So, am I ready to declare myself officially wrong to be skeptical about Atomic Habits? Not so fast. My habit of resisting admitting when I am wrong is pretty engrained, so I can’t let this review go without some critique. One thing I didn’t like about the book was that it sometimes made habit change sound a bit too easy. While Clear appropriately has a chapter devoted to the struggle of habit change, it is surprisingly devoid of personal experience with struggle. This may not have been so noticeable if the book had not begun with Clear’s compelling story of a high school head injury that set him on the path to becoming a habit guru. Another problem was that the book lost steam after the first few chapters because even its structure seems to follow a set of rules and it quickly began to feel formulaic and rote.

These criticisms, of course, are not enough to devalue the practical advice and actionable steps in Atomic Habits. Instead, they are perhaps wish lists for the future works I hope to see from James Clear and a suggestion to read the book one chapter at a time with a period to digest the content before moving onto the next. If you are thinking of habit change this January, Atomic Habits is a concise and easy read that is certainly worth your time.

Do you need some help making our meditation practice a habit? Download the Meditation Habits worksheet below to apply some of the principles from Atomic Habits to get your meditation practice established as a habit. You can also check out our free ebook, Pause and Begin Again, to help you start or resume a meditation practice on our Resources page.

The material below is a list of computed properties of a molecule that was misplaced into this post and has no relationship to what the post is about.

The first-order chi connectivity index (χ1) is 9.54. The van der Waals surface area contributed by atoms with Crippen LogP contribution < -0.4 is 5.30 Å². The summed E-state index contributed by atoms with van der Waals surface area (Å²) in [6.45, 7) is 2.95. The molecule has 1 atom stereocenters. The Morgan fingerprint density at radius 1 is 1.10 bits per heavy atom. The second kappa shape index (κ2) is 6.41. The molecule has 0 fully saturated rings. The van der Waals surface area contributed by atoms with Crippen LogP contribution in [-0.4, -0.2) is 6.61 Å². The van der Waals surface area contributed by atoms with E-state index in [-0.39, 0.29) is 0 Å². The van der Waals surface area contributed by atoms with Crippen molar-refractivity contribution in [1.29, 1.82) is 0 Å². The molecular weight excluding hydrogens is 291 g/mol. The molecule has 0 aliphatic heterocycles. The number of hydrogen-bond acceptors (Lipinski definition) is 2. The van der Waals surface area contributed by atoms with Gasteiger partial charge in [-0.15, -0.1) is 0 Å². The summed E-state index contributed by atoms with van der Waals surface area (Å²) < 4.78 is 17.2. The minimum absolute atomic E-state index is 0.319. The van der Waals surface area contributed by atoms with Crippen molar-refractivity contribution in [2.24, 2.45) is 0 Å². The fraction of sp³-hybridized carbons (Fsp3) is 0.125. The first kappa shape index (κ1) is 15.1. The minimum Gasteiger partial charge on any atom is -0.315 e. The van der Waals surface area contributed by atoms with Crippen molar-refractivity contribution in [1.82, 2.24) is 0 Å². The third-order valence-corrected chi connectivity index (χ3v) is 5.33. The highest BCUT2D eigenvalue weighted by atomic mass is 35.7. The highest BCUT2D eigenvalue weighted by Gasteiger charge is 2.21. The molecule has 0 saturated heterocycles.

Review of Happiness by Thich Nhat Hanh

Editor’s Note: We originally published this review last June. As a tribute to Thich Nhat Hanh, who passed yesterday, we publish it again in gratitude for Hanh’s teachings and work.

You don’t really need to read all of Thich Nhat Hanh’s many books to understand his central teachings. This may be a good thing, since the world-renowned Zen master, peace activist, poet, and spiritual leader has written or had his talks compiled into so many books that it was difficult even to account for all of them. Over the years, I have read over 10 of his books, since they are readily available and seem to address any number of the problems in life. On one occasion years ago, I had been struggling to maintain calm during my youngest daughter’s tantrum phase and happened upon Anger in a bookstore. I saw it as a sign and purchased it, grateful for any advice I could get on that subject.

On another occasion, I’d had a fight with my husband and stumbled upon a pocket tome called How to Fight while hunting for diapers and baby food at Target. Hanh’s wisdom, it seemed, showed up whenever I needed it. Though I had not had the foresight to summon it, I at least knew enough to accede when the universe was trying to tell me something. So, this month, when I planned the theme for the blog as joy and happened upon Hanh’s book Happiness, it was too perfect to pass up. Like the other occasions, I hadn’t been looking for the book. Rather, in a happy accident, I found Audible Plus, which has a lot of free books for members, including a treasure trove of excellent books relating to mindfulness and meditation. While scouring through the titles, I came upon Happiness.